For the truly hip and attuned, the cosmic levitation and cultural changeover moment that was fanned by the mystical influence of Revolver and Sgt. Pepper lasted for only 18 months or so. As Terry Valentine later noted, “It was ’66 and early ’67…that’s all it was.” But for everyone else the playtime vibe was still happening, especially in the Hollywood realm during the spring-summer of ’69.
Everyone was coasting on be-here-now hedonism — a tingly roach-clip current, a sense of mystical whoa-ness and communal bliss — the last euphoric gasp of Woodstockian, LSD-propelled, Bhagavad Gita-tinged flower power before the bubble was popped by the Manson murders. And then, four months later, by the Altamont music festival killing.
The just-released teaser for Quentin Tarantino‘s Once Upon A Time in Hollywood (Columbia, 7.26), which is set during the first few months of the Nixon administration but after the Mamas and the Papas had more or less split up (which makes the use of “Straight Shooter” on the trailer soundtrack seem odd), is about what the ’60s were like for mostly clueless Los Angeles fringe players. Atmospheric impressions of a dreamy, self-absorbed realm of gently stoned none-too-brights.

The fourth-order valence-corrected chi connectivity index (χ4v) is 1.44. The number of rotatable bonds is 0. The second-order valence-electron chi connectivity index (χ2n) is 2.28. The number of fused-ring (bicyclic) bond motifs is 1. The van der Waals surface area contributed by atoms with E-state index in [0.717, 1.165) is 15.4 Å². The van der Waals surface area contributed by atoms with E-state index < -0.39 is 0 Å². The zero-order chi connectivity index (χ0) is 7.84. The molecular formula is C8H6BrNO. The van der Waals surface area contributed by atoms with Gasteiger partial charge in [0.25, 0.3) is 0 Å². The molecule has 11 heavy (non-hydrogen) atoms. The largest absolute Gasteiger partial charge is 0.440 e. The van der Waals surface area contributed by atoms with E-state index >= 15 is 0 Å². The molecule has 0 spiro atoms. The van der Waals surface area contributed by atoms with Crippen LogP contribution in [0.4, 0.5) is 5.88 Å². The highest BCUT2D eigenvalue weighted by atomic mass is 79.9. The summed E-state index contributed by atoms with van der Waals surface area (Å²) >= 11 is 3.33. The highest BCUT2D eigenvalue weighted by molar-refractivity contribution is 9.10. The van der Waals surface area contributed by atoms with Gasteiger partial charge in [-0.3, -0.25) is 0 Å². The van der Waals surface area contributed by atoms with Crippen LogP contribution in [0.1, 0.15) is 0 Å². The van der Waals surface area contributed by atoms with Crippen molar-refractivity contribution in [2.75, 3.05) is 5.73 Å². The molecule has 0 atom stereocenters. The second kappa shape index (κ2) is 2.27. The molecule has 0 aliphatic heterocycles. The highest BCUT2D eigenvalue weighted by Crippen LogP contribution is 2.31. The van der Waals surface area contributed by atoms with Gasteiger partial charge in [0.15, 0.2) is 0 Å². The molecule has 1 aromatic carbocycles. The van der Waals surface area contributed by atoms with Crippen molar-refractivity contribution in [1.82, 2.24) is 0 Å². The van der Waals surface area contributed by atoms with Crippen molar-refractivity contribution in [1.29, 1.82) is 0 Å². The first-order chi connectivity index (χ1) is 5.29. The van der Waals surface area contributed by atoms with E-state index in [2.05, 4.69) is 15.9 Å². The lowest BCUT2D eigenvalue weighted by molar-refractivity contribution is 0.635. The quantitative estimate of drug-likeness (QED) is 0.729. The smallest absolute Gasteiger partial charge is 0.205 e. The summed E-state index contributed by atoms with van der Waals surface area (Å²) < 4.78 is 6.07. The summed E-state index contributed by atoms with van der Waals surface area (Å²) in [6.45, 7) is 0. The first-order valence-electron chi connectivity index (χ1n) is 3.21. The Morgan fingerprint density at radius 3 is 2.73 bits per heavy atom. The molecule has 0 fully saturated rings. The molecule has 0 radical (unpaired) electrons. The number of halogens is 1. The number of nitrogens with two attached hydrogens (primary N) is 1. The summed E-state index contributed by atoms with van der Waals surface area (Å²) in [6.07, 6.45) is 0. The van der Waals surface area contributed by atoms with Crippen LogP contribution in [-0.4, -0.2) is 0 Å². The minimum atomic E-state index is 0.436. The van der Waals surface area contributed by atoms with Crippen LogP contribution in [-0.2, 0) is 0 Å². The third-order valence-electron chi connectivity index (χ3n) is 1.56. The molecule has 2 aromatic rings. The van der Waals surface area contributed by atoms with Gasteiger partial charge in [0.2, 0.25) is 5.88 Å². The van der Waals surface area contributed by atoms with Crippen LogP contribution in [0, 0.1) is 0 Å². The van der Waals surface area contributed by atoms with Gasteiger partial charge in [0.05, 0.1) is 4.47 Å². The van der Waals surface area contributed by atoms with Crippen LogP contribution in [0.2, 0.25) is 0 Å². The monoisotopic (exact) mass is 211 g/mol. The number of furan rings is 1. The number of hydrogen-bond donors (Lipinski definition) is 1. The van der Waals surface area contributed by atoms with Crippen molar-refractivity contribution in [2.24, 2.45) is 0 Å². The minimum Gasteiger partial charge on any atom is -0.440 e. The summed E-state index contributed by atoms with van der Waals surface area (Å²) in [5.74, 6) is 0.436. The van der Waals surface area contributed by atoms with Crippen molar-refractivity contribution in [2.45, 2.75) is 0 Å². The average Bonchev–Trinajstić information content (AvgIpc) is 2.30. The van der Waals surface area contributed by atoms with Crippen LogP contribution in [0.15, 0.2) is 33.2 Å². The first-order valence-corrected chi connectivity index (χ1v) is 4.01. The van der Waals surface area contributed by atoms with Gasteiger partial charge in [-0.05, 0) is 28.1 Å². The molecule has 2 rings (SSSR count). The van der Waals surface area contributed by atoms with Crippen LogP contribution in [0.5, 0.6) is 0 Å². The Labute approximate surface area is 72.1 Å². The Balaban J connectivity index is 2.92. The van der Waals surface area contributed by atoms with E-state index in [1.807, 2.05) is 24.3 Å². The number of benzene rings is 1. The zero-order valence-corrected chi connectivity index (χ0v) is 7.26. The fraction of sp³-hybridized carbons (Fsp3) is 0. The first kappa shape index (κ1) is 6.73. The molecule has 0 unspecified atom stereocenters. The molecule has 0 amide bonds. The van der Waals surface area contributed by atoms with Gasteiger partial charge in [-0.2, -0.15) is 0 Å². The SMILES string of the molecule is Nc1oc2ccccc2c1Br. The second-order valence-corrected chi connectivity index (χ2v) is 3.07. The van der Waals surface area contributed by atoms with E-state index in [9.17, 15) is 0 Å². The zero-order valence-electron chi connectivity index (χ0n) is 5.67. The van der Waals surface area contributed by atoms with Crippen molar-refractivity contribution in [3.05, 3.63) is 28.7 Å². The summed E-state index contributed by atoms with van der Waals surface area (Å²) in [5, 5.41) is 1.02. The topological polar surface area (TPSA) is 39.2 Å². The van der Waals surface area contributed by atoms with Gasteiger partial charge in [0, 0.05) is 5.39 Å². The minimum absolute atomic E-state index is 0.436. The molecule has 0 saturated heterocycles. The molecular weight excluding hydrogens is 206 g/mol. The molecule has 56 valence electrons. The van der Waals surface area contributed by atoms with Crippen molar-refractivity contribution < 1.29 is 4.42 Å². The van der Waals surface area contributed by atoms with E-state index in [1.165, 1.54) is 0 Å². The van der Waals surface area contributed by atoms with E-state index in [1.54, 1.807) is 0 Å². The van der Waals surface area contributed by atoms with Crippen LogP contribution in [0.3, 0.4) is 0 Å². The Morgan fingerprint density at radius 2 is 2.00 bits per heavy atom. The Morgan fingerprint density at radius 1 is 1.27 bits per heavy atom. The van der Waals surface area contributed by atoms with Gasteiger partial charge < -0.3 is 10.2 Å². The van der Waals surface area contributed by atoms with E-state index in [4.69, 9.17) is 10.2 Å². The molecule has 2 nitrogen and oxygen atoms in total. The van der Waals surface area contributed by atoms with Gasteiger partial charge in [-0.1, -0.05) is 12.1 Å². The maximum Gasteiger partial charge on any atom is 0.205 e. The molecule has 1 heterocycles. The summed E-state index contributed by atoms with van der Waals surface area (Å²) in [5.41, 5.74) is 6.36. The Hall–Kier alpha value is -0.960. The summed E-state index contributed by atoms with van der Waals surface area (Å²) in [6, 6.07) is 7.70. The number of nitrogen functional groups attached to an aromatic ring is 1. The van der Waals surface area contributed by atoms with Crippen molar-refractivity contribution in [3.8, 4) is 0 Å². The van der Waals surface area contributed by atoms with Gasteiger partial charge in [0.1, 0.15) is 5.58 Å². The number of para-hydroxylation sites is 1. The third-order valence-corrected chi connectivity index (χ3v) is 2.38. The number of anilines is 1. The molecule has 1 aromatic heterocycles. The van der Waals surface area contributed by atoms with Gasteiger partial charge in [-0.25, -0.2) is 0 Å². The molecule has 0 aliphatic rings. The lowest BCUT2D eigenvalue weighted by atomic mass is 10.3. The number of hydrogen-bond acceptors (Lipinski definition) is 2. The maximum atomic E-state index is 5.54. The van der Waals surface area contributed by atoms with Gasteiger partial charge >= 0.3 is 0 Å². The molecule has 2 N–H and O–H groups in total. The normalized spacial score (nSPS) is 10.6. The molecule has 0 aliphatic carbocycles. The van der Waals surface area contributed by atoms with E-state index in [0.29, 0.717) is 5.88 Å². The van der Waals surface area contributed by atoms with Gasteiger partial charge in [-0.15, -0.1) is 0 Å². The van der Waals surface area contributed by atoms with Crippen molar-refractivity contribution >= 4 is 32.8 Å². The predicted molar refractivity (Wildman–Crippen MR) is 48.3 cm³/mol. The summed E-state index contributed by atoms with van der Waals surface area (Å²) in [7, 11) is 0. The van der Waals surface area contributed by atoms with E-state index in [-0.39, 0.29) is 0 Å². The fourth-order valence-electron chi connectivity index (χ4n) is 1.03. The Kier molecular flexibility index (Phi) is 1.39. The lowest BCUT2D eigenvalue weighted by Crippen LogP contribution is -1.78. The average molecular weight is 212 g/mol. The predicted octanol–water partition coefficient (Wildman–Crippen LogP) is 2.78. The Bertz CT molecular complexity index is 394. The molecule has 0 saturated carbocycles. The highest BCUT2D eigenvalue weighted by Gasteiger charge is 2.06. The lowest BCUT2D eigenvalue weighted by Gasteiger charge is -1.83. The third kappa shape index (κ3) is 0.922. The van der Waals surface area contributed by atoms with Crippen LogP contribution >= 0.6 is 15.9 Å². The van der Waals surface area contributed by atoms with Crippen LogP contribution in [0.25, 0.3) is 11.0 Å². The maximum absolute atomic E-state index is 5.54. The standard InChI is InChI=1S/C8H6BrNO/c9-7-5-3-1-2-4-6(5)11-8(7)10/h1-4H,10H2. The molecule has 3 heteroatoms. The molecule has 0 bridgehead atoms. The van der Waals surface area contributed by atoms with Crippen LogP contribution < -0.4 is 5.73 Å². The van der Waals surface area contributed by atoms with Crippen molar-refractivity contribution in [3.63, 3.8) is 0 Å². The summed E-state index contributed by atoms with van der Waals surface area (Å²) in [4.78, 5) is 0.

There are two versions of Leonardo DiCaprio‘s Rick Dalton in the trailer — a lean, traditionally coiffed, tidily dressed TV actor who danced on Hullaballo in ’65 or ’66 vs. a somewhat heavier, longer-haired, unshaven doobie toker of ’69.
The trailer contains an amusing exchange between Brad Pitt‘s Cliff Booth and Mike Moh‘s Bruce Lee.
Mid ’60s, Hullaballo-era Dalton
Beefier, unshaven Dalton circa 1969.